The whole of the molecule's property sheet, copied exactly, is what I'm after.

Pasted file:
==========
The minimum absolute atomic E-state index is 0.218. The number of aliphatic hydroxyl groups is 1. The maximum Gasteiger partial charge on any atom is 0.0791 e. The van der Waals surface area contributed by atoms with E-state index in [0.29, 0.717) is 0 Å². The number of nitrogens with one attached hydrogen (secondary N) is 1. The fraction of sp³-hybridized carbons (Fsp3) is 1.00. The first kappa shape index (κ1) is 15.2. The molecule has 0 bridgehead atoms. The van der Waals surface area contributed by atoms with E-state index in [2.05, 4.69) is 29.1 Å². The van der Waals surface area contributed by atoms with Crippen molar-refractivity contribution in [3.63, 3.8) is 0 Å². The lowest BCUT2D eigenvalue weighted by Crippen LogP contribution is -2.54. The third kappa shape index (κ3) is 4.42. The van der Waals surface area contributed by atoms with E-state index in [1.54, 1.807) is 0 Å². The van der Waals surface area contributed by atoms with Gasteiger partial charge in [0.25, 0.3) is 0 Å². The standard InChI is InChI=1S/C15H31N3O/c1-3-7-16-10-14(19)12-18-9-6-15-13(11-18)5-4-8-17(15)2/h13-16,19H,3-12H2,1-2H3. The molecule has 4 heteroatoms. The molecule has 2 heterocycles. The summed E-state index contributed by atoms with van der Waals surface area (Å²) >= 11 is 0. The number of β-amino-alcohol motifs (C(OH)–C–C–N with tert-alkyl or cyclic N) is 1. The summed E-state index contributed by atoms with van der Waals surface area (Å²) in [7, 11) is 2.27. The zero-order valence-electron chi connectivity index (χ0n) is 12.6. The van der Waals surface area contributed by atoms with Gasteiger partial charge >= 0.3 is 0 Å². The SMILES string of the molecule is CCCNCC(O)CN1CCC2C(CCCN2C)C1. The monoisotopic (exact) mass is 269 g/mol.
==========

The minimum absolute atomic E-state index is 0.218. The number of aliphatic hydroxyl groups is 1. The maximum Gasteiger partial charge on any atom is 0.0791 e. The van der Waals surface area contributed by atoms with E-state index in [0.29, 0.717) is 0 Å². The number of nitrogens with one attached hydrogen (secondary N) is 1. The fraction of sp³-hybridized carbons (Fsp3) is 1.00. The first kappa shape index (κ1) is 15.2. The molecule has 0 bridgehead atoms. The van der Waals surface area contributed by atoms with E-state index in [2.05, 4.69) is 29.1 Å². The van der Waals surface area contributed by atoms with Crippen molar-refractivity contribution in [3.63, 3.8) is 0 Å². The lowest BCUT2D eigenvalue weighted by Crippen LogP contribution is -2.54. The third kappa shape index (κ3) is 4.42. The van der Waals surface area contributed by atoms with E-state index in [1.54, 1.807) is 0 Å². The van der Waals surface area contributed by atoms with Gasteiger partial charge in [0.25, 0.3) is 0 Å². The standard InChI is InChI=1S/C15H31N3O/c1-3-7-16-10-14(19)12-18-9-6-15-13(11-18)5-4-8-17(15)2/h13-16,19H,3-12H2,1-2H3. The molecule has 4 heteroatoms. The molecule has 2 heterocycles. The summed E-state index contributed by atoms with van der Waals surface area (Å²) >= 11 is 0. The number of β-amino-alcohol motifs (C(OH)–C–C–N with tert-alkyl or cyclic N) is 1. The summed E-state index contributed by atoms with van der Waals surface area (Å²) in [7, 11) is 2.27. The zero-order valence-electron chi connectivity index (χ0n) is 12.6. The van der Waals surface area contributed by atoms with Gasteiger partial charge >= 0.3 is 0 Å². The SMILES string of the molecule is CCCNCC(O)CN1CCC2C(CCCN2C)C1. The monoisotopic (exact) mass is 269 g/mol.